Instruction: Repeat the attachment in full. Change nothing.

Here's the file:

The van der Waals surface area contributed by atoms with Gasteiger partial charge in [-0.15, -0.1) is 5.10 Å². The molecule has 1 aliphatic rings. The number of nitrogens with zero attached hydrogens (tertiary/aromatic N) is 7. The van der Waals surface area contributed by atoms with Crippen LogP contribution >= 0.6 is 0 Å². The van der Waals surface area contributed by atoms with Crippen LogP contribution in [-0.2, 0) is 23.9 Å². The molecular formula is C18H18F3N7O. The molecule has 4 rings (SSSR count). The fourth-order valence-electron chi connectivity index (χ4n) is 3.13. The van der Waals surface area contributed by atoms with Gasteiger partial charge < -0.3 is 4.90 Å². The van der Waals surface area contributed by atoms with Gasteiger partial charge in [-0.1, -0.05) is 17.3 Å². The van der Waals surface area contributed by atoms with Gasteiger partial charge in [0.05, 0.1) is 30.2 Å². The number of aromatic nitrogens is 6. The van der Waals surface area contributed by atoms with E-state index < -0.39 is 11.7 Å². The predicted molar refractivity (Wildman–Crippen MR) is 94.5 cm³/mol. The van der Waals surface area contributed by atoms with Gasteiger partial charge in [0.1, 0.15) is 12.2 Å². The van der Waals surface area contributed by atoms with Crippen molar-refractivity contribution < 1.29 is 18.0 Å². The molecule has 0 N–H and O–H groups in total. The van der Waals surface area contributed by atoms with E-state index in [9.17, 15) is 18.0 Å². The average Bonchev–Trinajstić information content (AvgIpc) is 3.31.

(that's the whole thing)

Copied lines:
The van der Waals surface area contributed by atoms with Gasteiger partial charge in [-0.15, -0.1) is 5.10 Å². The molecule has 1 aliphatic rings. The number of nitrogens with zero attached hydrogens (tertiary/aromatic N) is 7. The van der Waals surface area contributed by atoms with Crippen LogP contribution >= 0.6 is 0 Å². The van der Waals surface area contributed by atoms with Crippen LogP contribution in [-0.2, 0) is 23.9 Å². The molecular formula is C18H18F3N7O. The molecule has 4 rings (SSSR count). The fourth-order valence-electron chi connectivity index (χ4n) is 3.13. The van der Waals surface area contributed by atoms with Gasteiger partial charge < -0.3 is 4.90 Å². The van der Waals surface area contributed by atoms with Gasteiger partial charge in [-0.1, -0.05) is 17.3 Å². The van der Waals surface area contributed by atoms with Gasteiger partial charge in [0.05, 0.1) is 30.2 Å². The number of aromatic nitrogens is 6. The van der Waals surface area contributed by atoms with E-state index < -0.39 is 11.7 Å². The predicted molar refractivity (Wildman–Crippen MR) is 94.5 cm³/mol. The van der Waals surface area contributed by atoms with Gasteiger partial charge in [0.1, 0.15) is 12.2 Å². The van der Waals surface area contributed by atoms with Crippen molar-refractivity contribution < 1.29 is 18.0 Å². The molecule has 0 N–H and O–H groups in total. The van der Waals surface area contributed by atoms with E-state index in [9.17, 15) is 18.0 Å². The average Bonchev–Trinajstić information content (AvgIpc) is 3.31.